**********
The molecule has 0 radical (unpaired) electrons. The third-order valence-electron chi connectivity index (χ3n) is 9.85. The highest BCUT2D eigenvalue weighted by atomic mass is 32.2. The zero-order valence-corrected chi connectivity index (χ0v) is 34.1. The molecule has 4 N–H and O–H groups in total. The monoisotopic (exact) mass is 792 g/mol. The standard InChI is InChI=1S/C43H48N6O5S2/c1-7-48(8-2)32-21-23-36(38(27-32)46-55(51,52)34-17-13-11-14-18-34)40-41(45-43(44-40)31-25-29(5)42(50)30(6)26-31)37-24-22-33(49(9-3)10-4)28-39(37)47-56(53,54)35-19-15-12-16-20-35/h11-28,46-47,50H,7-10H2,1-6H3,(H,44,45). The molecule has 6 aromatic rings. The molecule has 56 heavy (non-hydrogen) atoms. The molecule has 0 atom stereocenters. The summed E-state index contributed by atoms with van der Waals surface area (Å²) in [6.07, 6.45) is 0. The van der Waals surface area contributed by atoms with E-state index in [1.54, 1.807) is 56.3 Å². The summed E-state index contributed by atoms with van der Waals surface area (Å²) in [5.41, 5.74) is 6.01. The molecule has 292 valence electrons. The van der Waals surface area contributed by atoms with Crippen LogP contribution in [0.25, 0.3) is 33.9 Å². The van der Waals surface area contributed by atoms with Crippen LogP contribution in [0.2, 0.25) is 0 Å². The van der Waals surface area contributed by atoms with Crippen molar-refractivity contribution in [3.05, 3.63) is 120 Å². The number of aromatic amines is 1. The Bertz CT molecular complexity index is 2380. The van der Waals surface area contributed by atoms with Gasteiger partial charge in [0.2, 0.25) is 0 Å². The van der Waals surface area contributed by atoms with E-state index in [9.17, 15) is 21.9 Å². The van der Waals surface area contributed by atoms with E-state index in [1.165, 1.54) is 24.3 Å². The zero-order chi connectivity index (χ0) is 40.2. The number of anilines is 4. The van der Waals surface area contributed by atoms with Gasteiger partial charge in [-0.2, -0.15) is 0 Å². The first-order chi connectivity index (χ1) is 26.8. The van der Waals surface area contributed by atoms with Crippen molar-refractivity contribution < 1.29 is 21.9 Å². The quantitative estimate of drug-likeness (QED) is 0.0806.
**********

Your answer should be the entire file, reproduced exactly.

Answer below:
The molecule has 0 radical (unpaired) electrons. The third-order valence-electron chi connectivity index (χ3n) is 9.85. The highest BCUT2D eigenvalue weighted by atomic mass is 32.2. The zero-order valence-corrected chi connectivity index (χ0v) is 34.1. The molecule has 4 N–H and O–H groups in total. The monoisotopic (exact) mass is 792 g/mol. The standard InChI is InChI=1S/C43H48N6O5S2/c1-7-48(8-2)32-21-23-36(38(27-32)46-55(51,52)34-17-13-11-14-18-34)40-41(45-43(44-40)31-25-29(5)42(50)30(6)26-31)37-24-22-33(49(9-3)10-4)28-39(37)47-56(53,54)35-19-15-12-16-20-35/h11-28,46-47,50H,7-10H2,1-6H3,(H,44,45). The molecule has 6 aromatic rings. The molecule has 56 heavy (non-hydrogen) atoms. The molecule has 0 atom stereocenters. The summed E-state index contributed by atoms with van der Waals surface area (Å²) in [6.07, 6.45) is 0. The van der Waals surface area contributed by atoms with E-state index in [1.54, 1.807) is 56.3 Å². The summed E-state index contributed by atoms with van der Waals surface area (Å²) in [5.41, 5.74) is 6.01. The molecule has 292 valence electrons. The van der Waals surface area contributed by atoms with Crippen LogP contribution in [0.25, 0.3) is 33.9 Å². The van der Waals surface area contributed by atoms with Crippen LogP contribution in [0.2, 0.25) is 0 Å². The van der Waals surface area contributed by atoms with Crippen molar-refractivity contribution in [3.05, 3.63) is 120 Å². The number of aromatic amines is 1. The Bertz CT molecular complexity index is 2380. The van der Waals surface area contributed by atoms with Gasteiger partial charge in [0.2, 0.25) is 0 Å². The van der Waals surface area contributed by atoms with E-state index in [9.17, 15) is 21.9 Å². The van der Waals surface area contributed by atoms with E-state index in [1.165, 1.54) is 24.3 Å². The zero-order chi connectivity index (χ0) is 40.2. The number of anilines is 4. The van der Waals surface area contributed by atoms with Gasteiger partial charge in [-0.2, -0.15) is 0 Å². The first-order chi connectivity index (χ1) is 26.8. The van der Waals surface area contributed by atoms with Crippen molar-refractivity contribution < 1.29 is 21.9 Å². The quantitative estimate of drug-likeness (QED) is 0.0806.